The election of Joe Biden in the US has caused a wave of optimism in the burgeoning offshore wind sector. There are good reasons for this optimism too, including Biden’s ambition for electricity to be carbon free by 2035 and his promise that a Biden administration will re-join the Paris Agreement on his first day in Office. He also oversaw the 2009 American Recovery and Reinvestment Act, which included $90bn of investments in renewable energy, electric transport and green jobs.

Globally, the prospect of a Biden administration is seen as a benefit to the renewables industry and the fight against climate change. The upcoming COP26 event in the UK in 2021 is likely to have a renewed significance as well, with the US eyeing up the potential to take the lead in the global fight against climate change. However, the new President will have a long list of potential priorities when he takes office, including dealing with a global pandemic and economic recovery. Add the fact that the Senate is likely to stay under Republican control, and it’s reasonable to question whether this optimism is wholly justified.

Despite how it sometimes appears, offshore wind is not a partisan issue. The soon-to-be ex-President might have a personal animosity towards offshore wind, but polls suggest that a majority of Republicans do indeed support renewable energy. At a gubernatorial level, support for US offshore wind has come from both sides of the aisle. The recent three state alliance to promote offshore wind development involved both Republican and Democrat-leaning states. Based on what we have seen in the last four years it is State, rather than Federal, attitudes that have the greatest influence on offshore wind.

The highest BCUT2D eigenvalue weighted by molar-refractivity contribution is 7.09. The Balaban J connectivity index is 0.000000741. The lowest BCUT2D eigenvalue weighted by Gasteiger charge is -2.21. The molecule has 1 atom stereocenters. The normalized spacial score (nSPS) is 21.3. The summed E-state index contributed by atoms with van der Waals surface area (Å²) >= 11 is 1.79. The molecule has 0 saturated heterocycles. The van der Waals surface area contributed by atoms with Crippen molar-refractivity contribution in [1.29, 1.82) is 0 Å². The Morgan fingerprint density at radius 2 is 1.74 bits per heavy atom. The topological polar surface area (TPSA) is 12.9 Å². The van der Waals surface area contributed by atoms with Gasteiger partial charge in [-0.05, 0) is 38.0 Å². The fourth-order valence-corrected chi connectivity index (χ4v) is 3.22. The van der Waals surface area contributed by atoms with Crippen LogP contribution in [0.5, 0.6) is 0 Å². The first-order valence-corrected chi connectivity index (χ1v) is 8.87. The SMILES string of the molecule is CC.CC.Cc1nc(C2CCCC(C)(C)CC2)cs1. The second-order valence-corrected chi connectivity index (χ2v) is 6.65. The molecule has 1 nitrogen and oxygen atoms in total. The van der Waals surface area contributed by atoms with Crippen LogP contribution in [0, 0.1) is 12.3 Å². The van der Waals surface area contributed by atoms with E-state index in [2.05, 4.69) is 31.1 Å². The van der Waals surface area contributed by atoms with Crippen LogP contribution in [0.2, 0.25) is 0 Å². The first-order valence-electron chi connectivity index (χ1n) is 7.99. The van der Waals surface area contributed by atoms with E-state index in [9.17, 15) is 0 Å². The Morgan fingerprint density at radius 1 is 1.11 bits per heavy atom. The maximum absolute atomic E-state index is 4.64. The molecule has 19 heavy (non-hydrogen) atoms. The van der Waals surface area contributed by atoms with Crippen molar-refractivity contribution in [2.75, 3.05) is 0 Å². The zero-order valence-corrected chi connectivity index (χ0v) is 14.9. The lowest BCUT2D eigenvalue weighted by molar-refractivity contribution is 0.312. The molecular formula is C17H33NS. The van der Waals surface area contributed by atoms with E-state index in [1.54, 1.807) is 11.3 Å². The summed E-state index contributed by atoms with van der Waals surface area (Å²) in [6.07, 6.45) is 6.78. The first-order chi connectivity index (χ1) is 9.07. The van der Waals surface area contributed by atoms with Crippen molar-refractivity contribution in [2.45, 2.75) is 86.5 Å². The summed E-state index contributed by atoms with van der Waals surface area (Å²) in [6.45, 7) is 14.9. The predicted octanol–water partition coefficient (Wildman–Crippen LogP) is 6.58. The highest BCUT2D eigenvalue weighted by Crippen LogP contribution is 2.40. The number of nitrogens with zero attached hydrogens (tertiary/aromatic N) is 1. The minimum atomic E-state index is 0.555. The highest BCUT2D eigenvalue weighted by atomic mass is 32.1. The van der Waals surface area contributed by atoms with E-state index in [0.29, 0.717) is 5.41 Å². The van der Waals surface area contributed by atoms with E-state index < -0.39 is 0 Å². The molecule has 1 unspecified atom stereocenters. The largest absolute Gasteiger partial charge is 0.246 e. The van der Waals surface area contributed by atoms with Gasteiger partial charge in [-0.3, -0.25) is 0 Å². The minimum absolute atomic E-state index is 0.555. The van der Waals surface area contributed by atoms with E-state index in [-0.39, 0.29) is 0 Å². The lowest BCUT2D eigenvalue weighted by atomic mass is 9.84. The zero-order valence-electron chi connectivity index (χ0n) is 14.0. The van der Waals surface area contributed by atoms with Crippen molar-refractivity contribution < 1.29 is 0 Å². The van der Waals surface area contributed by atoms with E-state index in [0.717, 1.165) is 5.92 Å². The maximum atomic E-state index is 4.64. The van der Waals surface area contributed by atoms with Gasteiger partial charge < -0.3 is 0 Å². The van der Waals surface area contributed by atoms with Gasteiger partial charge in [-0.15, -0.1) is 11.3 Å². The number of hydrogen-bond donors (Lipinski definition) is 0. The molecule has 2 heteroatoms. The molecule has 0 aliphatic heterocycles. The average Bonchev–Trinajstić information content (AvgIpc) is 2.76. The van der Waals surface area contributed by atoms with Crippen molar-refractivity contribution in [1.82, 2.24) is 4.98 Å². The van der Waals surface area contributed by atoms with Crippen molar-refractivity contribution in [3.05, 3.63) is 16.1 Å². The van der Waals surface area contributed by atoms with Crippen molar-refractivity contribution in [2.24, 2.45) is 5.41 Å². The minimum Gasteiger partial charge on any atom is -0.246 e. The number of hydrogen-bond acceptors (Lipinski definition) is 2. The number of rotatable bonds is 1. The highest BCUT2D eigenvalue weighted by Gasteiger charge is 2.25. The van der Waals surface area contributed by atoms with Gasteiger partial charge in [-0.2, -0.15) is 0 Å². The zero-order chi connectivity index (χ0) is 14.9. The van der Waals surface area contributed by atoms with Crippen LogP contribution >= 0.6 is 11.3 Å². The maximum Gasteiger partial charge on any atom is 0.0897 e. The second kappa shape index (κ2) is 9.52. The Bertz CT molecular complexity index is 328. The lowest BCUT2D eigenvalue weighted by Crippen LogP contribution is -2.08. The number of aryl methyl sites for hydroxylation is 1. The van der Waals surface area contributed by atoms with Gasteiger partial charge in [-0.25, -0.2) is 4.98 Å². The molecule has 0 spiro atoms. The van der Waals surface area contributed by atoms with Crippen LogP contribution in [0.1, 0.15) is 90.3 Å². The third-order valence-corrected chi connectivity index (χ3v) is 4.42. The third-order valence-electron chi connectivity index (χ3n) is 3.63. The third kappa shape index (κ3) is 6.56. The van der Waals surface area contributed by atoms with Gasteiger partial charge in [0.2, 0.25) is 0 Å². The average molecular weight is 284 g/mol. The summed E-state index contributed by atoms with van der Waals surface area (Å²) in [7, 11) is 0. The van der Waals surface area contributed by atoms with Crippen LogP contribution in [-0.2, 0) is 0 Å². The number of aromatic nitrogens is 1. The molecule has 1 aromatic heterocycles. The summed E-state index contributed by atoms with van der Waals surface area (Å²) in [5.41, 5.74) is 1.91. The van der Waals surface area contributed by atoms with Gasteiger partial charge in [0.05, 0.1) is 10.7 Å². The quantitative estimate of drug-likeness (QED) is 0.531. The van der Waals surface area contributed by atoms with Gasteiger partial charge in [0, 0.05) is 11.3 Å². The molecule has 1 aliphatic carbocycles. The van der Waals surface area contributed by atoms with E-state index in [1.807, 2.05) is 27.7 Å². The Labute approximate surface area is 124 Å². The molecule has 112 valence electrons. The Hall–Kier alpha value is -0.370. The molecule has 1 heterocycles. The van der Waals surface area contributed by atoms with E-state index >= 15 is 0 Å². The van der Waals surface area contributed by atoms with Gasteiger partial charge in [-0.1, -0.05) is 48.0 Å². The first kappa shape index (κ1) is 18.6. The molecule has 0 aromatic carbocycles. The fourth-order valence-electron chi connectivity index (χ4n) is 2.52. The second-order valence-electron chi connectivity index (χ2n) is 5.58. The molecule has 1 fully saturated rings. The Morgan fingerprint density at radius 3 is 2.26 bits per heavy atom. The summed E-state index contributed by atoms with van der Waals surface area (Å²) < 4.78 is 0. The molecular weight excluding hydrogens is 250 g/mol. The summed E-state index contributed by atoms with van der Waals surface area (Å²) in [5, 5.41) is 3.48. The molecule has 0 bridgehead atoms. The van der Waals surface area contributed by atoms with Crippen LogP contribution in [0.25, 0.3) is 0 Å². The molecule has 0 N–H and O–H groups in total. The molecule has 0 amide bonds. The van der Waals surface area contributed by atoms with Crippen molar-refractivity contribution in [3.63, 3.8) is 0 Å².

The Jones Act is sometimes considered to be slowing down the development of offshore wind in the US, however it is also seen as a vital tool in protecting jobs. As a result, amendments to the Act are considered unlikely. The offshore wind industry must learn to work under the Act, rather than lobby against it.

Biden is known for his ability to work across the aisle, and this could be useful in getting the permitting process simplified. Currently there is an alphabet soup of bodies involved in permitting, and this has already caused delays to US offshore projects. Similarly, structuring tax incentives to encourage offshore wind development is essential. Biden does have the option of using executive orders to push through reforms if the bipartisan approach falls short, however the current makeup of the Supreme Court could make this a high-risk option.

Biden’s proposed ‘Build Back Better” plan, with a $400bn procurement investment, could potentially lead to port investment and developing US supply chains for offshore wind, which will support Biden’s proposed US centric procurement drive.

To ensure the swift progress needed, offshore wind must make sure that it is near the top of both Federal and State agendas. Clear and robust demonstration of the economic benefits from the development of projects will be vital to this task. Even then it will not be a straightforward task, as there are around twelve annual spending bills with elements relevant to offshore wind.

The US offshore wind industry, as part of the global offshore wind community, has already proven it can rise to the many challenges encountered so far. An improved and streamlined permitting process with Federal and State financial support will allow the development of a robust long-term pipeline of offshore wind projects. This will in turn allow for the development of a vigorous US supply chain. With an offshore wind friendly President and a focus on realism rather than idealism, offshore wind could be a contributing factor in the US taking a leading role in the global fight against climate change.

Mona Pettersen